Here'e everything you need to know about this luscious, late summer fruit.
The end of August marks the beginning of the growing season for those nectarous, delicate orchard fruits we know as pears. With over 3000 varieties in unique shapes and colors cultivated worldwide, the ubiquitous pear is native to temperate climates of the Old World, virtually anywhere that tends to remain mild and somewhat rainy across Europe, Northern Africa, and Asia. Its versatility and relatively long storage life made this sweet “butterfruit” ideal for trade as well as popular on the dinner plate, whether as a simple snack or part of a decadent meal.
In fact, pear’s prestige dates back to ancient times, with The Odyssey’s Greek author Homer proclaiming it as a “gift of the gods” and Romans worshipping the goddess of fruit, Pomona, so named for the Latin word for orchard fruit such as the pear. Renaissance artists frequently featured pears in their work, and the popularity of the fruit continued to thrive through the 1700s and eventually journeyed to the New World where it made its way to the Northwestern corner of the United States via the Lewis and Clarke Trail.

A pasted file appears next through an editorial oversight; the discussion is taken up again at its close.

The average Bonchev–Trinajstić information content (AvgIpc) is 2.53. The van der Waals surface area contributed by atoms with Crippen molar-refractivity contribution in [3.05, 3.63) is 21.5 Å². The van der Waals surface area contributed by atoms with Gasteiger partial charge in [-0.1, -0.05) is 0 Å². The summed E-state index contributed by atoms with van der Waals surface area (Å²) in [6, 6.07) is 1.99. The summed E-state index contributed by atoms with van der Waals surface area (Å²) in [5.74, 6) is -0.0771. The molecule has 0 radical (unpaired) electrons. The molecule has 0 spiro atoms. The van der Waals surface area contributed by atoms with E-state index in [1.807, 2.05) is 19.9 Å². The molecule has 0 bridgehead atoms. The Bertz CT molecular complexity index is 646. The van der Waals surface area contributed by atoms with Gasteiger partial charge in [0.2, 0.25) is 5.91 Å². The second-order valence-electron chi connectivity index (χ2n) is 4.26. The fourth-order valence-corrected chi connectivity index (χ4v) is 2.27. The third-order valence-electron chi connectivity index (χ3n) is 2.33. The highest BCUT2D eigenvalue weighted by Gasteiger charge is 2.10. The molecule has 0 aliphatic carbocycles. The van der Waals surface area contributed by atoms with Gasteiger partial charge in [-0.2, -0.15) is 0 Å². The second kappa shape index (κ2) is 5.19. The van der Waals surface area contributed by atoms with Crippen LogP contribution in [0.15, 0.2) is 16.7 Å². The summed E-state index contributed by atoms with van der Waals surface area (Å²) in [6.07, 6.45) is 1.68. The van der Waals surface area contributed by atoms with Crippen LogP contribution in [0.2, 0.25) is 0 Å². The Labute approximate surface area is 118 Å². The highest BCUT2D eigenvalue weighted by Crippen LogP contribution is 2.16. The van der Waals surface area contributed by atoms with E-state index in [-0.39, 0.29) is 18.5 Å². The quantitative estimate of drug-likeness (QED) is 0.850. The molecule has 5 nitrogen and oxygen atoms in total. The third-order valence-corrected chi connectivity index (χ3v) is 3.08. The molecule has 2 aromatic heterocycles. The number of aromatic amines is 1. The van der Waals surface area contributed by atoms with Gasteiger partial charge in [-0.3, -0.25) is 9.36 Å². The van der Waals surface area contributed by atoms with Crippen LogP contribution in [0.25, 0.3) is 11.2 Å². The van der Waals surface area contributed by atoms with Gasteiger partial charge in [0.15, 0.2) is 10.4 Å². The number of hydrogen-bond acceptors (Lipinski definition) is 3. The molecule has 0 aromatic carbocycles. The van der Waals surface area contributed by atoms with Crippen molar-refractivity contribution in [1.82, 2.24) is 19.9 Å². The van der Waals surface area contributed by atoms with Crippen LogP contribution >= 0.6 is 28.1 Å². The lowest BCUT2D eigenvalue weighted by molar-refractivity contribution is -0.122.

As it turns out, the pear tree flourishes in the rich volcanic soil and temperate, European-like climate of Washington and Oregon, the latter of which named the pear its official state fruit in 2005. Pear’s prominence also extends into December (named National Pear Month just last year) as many carolers chime in on the first and most repetitious line of “Twelve Days of Christmas” about the gift of a partridge in a pear tree. Although the growing season for most varieties of pears tends to wane around March, some like the Anjou or Bose varieties will continue to produce until mid-summer, so we can enjoy pears almost year-round!